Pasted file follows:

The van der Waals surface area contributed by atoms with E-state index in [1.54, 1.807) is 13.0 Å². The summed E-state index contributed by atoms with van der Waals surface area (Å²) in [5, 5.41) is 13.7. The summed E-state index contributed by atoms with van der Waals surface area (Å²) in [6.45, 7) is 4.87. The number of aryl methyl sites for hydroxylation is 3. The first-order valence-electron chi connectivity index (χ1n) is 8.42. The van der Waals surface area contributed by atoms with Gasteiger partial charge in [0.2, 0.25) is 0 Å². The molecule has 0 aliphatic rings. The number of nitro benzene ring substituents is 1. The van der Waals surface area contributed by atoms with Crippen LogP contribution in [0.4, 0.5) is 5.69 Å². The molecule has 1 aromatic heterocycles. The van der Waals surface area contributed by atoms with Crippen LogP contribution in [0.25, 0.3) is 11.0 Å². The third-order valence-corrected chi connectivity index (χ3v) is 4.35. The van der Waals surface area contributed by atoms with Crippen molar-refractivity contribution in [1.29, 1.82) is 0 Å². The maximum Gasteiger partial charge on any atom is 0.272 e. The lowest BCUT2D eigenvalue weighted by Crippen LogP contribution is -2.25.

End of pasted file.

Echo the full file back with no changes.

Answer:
The van der Waals surface area contributed by atoms with E-state index in [1.54, 1.807) is 13.0 Å². The summed E-state index contributed by atoms with van der Waals surface area (Å²) in [5, 5.41) is 13.7. The summed E-state index contributed by atoms with van der Waals surface area (Å²) in [6.45, 7) is 4.87. The number of aryl methyl sites for hydroxylation is 3. The first-order valence-electron chi connectivity index (χ1n) is 8.42. The van der Waals surface area contributed by atoms with Gasteiger partial charge in [0.2, 0.25) is 0 Å². The molecule has 0 aliphatic rings. The number of nitro benzene ring substituents is 1. The van der Waals surface area contributed by atoms with Crippen LogP contribution in [0.4, 0.5) is 5.69 Å². The molecule has 1 aromatic heterocycles. The van der Waals surface area contributed by atoms with Crippen LogP contribution in [0.25, 0.3) is 11.0 Å². The third-order valence-corrected chi connectivity index (χ3v) is 4.35. The van der Waals surface area contributed by atoms with Crippen molar-refractivity contribution in [1.29, 1.82) is 0 Å². The maximum Gasteiger partial charge on any atom is 0.272 e. The lowest BCUT2D eigenvalue weighted by Crippen LogP contribution is -2.25.